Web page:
04 August 2009

"The Art of Doing Nothing" ή αλλιώς "Δεν κάνω τίποτα γιατί θέλω να Πετύχω"!

Όλοι μας χρειαζόμαστε ελεύθερο χρόνο, και όλοι μας έχουμε ανάγκη να ξεκουραζόμαστε από την εργασία.
Στην τελική, ακόμη και ο Κύριος αναπαύτηκε μετά τη Δημιουργία. «Αναπαύθηκε την έβδομη ημέρα από όλο το Έργο που είχε δημιουργήσει" (Γένεσις 2:2).

Εκτός από τους λόγους ψυχικής και γενικότερης υγείας των διακοπών, υπάρχουν και σοβαροί λόγοι κερδοφορίας και αποτελεσματικότητας στη φιλοσοφία του «Να μην κάνω τίποτα»!

Για κοιτάξτε τα άρθρα αυτά:
The Value of Nothing

When Doing Nothing is Best


Art of doing nothing

No.1 Time Management Skill: Doing Nothing

Γενικά πάντως η καλύτερη ανάλυση είναι αυτή που ακολουθεί και αναλύει την αξία του να είναι κάποιος slacker (έτσι λέγεται ο φυγόπονος στο χωριό του Θέμη)

According to Webster's Dictionary, a slacker is "a person who shirks work or obligation." But lest we allow Webster's to be the be-all and end-all of the English language, urbandictionary.com has a different definition; "a person who chooses the path of least resistance." More, "a slacker is someone who, while being intelligent, doesn't really feel like doing anything." And even, "a nice person to chill with." Slackers, it's clear, have a knack for inertia and a way with "nothingness."

"Slacker" has been so potent a label that it's inspired two movies: "Slacker" in 1991, and "Slackers" in 2002. And while the word "slacker" brings to mind images of a flannel shirt-clad Ethan Hawke, brooding his way through "Reality Bites," there's actually a long history behind the surly pose of the disaffected 20-something.

Sarah Dunn, author of the "Official Slacker Handbook," notes that, "a lot has been said about the slacker's trademark indolence, but the point must be made that deliberately opting out of socially-recognized forms of activity isn't the same thing as stumbling into inaction." In other words, Dunn argues, slacking off isn't just laziness--it's pointed laziness with a philosophical basis.

In Europe, the average vacation time is 5 weeks per year. Ιn North America, it’s 2 weeks, and even that is stretching it. I know people that even when they are on vacation, they still carry around their laptop and cell phone, and are never truly disconnected from their work. You see, real time off means that it’s time to focus on yourself. A few weeks ago, I went up north to a cottage with a friend and for the whole day, I did not turn on my cell phone or checked emails. That’s one of my most important rules for vacation time, whether I leave 1 week or 1 day. I disconnect myself completely from work and every day life. So imagine, with very little vacation time we already have compared with the rest of the world, we still pollute this very little time with such things that do not belong on a vacation. Do yourself a favor and next time you take some time off, do not use your phone or a computer. Only then can you truly take full advantage of your time off.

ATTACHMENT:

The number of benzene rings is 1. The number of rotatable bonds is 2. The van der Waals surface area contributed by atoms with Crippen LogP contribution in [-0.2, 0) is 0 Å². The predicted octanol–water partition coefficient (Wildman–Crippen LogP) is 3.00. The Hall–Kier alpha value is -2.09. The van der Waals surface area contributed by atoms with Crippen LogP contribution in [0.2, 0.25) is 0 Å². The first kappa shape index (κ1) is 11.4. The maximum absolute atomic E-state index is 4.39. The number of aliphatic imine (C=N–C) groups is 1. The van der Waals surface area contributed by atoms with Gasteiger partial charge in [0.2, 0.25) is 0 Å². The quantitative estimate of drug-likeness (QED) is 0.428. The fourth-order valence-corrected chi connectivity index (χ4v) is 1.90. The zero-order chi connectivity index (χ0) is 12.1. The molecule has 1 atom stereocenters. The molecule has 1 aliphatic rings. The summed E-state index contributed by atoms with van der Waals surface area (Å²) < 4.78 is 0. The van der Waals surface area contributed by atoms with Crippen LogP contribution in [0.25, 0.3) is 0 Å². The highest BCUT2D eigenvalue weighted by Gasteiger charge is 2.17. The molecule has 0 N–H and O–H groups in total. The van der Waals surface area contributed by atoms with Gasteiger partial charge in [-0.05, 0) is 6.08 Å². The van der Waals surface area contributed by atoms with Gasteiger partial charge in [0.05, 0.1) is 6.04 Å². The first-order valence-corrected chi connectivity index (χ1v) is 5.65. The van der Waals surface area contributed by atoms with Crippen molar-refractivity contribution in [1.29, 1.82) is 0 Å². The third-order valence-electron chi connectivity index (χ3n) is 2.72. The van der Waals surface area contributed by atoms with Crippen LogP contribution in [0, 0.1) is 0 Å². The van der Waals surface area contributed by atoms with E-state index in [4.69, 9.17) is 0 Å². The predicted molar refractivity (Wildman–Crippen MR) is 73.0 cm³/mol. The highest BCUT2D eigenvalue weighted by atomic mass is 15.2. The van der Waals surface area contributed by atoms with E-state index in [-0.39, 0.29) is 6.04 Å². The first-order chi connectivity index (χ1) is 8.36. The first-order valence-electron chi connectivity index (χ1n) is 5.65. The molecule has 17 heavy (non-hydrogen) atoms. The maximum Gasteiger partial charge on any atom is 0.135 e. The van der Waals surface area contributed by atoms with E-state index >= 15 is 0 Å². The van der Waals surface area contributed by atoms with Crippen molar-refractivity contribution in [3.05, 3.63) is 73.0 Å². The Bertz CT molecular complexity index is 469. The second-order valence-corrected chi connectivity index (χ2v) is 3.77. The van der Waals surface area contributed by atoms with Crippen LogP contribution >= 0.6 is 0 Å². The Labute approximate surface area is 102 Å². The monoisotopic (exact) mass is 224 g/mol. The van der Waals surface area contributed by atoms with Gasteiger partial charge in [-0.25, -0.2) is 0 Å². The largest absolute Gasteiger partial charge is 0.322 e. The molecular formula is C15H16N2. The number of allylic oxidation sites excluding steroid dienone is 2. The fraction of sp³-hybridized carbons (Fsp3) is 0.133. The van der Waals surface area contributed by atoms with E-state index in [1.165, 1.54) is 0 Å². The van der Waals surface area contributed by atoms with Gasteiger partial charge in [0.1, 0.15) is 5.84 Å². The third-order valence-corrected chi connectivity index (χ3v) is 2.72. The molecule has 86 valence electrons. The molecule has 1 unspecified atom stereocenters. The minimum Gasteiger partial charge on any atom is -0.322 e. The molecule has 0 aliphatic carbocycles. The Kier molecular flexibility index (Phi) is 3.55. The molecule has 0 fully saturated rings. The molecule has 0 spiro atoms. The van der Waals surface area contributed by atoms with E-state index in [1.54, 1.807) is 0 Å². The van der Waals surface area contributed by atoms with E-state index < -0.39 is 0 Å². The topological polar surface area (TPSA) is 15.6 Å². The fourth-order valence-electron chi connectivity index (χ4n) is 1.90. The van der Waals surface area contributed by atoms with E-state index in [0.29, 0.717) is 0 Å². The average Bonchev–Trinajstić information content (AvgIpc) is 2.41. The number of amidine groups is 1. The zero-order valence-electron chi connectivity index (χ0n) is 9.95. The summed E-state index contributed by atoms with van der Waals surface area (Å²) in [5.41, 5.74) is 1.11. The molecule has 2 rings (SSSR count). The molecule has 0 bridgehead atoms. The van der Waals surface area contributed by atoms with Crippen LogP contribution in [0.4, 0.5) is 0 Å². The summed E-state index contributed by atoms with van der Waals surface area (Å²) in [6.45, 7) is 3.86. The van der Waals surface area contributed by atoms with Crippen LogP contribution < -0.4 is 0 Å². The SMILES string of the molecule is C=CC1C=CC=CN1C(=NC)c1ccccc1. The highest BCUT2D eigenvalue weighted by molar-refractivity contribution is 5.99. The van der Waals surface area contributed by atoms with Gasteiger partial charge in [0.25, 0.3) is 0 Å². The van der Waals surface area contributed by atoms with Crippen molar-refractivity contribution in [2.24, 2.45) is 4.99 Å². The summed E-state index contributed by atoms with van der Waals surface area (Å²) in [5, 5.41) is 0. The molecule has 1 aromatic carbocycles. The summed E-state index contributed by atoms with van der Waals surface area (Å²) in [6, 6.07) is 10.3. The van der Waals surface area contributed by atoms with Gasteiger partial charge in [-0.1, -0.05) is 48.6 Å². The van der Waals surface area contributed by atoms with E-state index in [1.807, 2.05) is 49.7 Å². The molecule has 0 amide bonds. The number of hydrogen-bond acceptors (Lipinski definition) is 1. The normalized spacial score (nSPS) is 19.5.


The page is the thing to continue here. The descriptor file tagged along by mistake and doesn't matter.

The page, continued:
You have to learn to put yourself first. This is why taking adequate time away from your routine is so crucial. Most people do not meditate or relax in any way throughout the whole year. So their vacation time is truly the last bastion of relaxation they have. Taking good care of your mental psyche includes having the initiative of giving yourself the proper time to relax and unwind. Clearing your mind is not only good for reducing all the stress that you accumulate during everyday life, but it is also useful in terms of taking a step back and re-assessing what you are doing and what direction you are undertaking.

I can tell you that a lot of creative ideas came to me while I was vacationing. Once you “take out the trash” mentally, and have a clean slate to think on, you will be amazed at the ideas and creativity that comes out. Usually, during your routine, you have so many things to think about that there is just simply no time nor room for out-of-the-box thinking. Looking from a different angle or perspective can really open your eyes to things you may have never thought about before.

These days, some of our most famous thinkers would be considered slackers. After all, Thoreau lived comfortably at Walden while only working six weeks a year and Descartes devised Cartesian geometry while hanging around the streets of Holland. And though "slacker" is often considered an insult or an accusation, some choose to reclaim the term as a sign of creativity and resourcefulness.

As Winnie the Pooh once said, "Don't underestimate the value of Doing Nothing."

Κοινώς, τεμπελιάστε άφοβα!

Καλές βουτίες!

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